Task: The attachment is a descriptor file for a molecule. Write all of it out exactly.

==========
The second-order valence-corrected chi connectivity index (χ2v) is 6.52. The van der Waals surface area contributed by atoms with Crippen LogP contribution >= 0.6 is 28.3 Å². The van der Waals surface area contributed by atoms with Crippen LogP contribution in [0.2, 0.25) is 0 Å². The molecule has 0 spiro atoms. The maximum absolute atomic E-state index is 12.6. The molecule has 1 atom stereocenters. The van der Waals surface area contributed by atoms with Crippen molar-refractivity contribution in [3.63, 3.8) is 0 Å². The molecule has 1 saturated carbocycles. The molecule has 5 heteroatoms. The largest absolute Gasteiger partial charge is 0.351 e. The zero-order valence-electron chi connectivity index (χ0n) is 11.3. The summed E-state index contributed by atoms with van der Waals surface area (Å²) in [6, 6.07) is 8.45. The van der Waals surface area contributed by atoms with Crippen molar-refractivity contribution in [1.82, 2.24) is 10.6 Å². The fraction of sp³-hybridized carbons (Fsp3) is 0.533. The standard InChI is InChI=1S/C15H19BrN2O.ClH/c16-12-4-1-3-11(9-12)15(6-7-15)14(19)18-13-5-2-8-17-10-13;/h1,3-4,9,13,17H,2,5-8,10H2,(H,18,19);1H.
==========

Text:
The second-order valence-corrected chi connectivity index (χ2v) is 6.52. The van der Waals surface area contributed by atoms with Crippen LogP contribution >= 0.6 is 28.3 Å². The van der Waals surface area contributed by atoms with Crippen LogP contribution in [0.2, 0.25) is 0 Å². The molecule has 0 spiro atoms. The maximum absolute atomic E-state index is 12.6. The molecule has 1 atom stereocenters. The van der Waals surface area contributed by atoms with Crippen molar-refractivity contribution in [3.63, 3.8) is 0 Å². The molecule has 1 saturated carbocycles. The molecule has 5 heteroatoms. The largest absolute Gasteiger partial charge is 0.351 e. The zero-order valence-electron chi connectivity index (χ0n) is 11.3. The summed E-state index contributed by atoms with van der Waals surface area (Å²) in [6, 6.07) is 8.45. The van der Waals surface area contributed by atoms with Crippen molar-refractivity contribution in [1.82, 2.24) is 10.6 Å². The fraction of sp³-hybridized carbons (Fsp3) is 0.533. The standard InChI is InChI=1S/C15H19BrN2O.ClH/c16-12-4-1-3-11(9-12)15(6-7-15)14(19)18-13-5-2-8-17-10-13;/h1,3-4,9,13,17H,2,5-8,10H2,(H,18,19);1H.